“Try.” A word consisting of three letters. A small word? No! Why? Because to “try” means to put out an effort to accomplish a specific goal. Go ahead and ask yourself, “how often have I set goals and succeeded? I don’t know about you, but I’ve set many goals over my life time and have been lucky enough to achieve many, but certainly not all. It all has to do with the motivation, desire, capacity and capability to “try.”
In December 2011, after suffering depression and anxiety for over 35 years, I was formally diagnosed with Major Depressive Disorder – Severe; and, Generalized Anxiety Disorder. Despite the multitude of psychotropic (anti-depressant) medications and cocktails thereof over many years, I’ve was also diagnosed as being “medication resistant,” because nothing worked. So, after research on my part, and consultation with my psychiatrist, it was suggested that I try electroconvulsive therapy (ECT – otherwise known as “shock therapy”). Well, that didn’t work either.
So, Patty said it was time to get a psychological evaluation by a neuro-psychologist. I did. The result: a diagnosis of Frontotemporal Degeneration (FTD). The doctor’s conclusion was that my frontal lobes are being affected first. He said that the frontal lobes control emotions. Hence, given that this is a physiological issue and not a chemical one, the meds couldn’t ever work to solve my depression.
As time goes by, my emotions are all over the place. I can experience depression, anxiety, irritability, anger, sensory overload and a combination of all in one day’s roller coaster ride. Or, if I’m “lucky,” I can experience just one of those emotions in a day. But, I experience at least one every day.
That’s why it’s important to “TRY.” You ask, “try what?”: anything to help chase the dragon away, at least for a while.
For example, this morning I was experiencing anxiety. It became increasingly stronger as the early morning hours ticked by. So, in an effort to accomplish the goal of getting away from the dragon, I took my daily walk. After approximately one hour of walking, the anxiety increased to such an intensity that I started crying. Yep, I’m walking the trail (which, thankfully was not crowded) and crying out load with tears rolling down my face. I couldn’t stop. So, I called Patty.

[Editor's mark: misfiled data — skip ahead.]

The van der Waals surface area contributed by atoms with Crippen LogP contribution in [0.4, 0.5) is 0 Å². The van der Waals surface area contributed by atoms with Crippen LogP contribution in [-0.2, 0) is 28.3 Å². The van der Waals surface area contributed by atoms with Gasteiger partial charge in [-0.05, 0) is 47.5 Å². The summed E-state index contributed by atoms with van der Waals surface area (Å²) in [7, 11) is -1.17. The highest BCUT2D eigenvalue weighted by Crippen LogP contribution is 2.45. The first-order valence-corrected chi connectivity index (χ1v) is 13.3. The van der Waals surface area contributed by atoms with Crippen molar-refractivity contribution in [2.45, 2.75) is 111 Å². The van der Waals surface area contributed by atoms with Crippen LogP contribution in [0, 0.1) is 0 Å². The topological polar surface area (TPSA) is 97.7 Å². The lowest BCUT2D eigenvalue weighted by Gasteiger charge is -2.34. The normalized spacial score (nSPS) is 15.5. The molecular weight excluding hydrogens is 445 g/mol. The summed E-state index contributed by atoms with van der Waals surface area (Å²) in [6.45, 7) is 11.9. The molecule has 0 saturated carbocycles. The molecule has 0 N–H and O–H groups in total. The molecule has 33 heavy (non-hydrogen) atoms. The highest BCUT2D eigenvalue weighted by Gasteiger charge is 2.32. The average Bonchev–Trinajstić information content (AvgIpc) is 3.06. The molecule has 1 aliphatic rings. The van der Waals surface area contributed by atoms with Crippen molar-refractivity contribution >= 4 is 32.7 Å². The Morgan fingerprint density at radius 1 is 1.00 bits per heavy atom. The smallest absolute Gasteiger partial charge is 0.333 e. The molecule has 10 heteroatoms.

She said that she’d come and get me. I told her, “no, I have to fight this and literally get the anxiety out of my chest. In other words, I had to put out the effort to accomplish the goal of getting away from the dragon (in other words), I had to “TRY” by walking it off. As I continued to “try,” I passed a friend, Lorie Burch. She looked at me and asked if I was okay. When she stepped up to me and put her arms around me, I lost it. Lorie held me sobbing on the trail. She was an angel. I called Patty again, who had not left for work yet, and sobbed into the phone. On her way to work, she drove by to check on me. I was still upset, but I told her I was going to keep walking (“trying”). A short time later, my youngest daughter, Ashley, was waiting in her car about a mile away from where Patty stopped me. She was the backup “tow truck” in case I needed to be hauled in. I was still upset, but told her I was going to keep going (“trying”). So, I did.
I finished my walk and then did my weight workout. Guess what? The majority of the anxiety disappeared by the end of my workout. As I write this, I have a miniscule amount of anxiety (not even really worth mentioning).
My point: don’t give into your emotions, if possible, whether you are an FTD’er or his/her family. “TRY” anything that you think might help; but, “TRY!” Anything worth accomplishing requires “trying,” and if you really want to get it, you have to, at the very least, “TRY!”
(Note from Patty as she puts this onto the blog a couple of hours later: Rich slid into severe depression, again, about an hour after his workout. He is now escaping into sleep to try to keep the dragon away. It breaks my heart to watch him be so tortured.)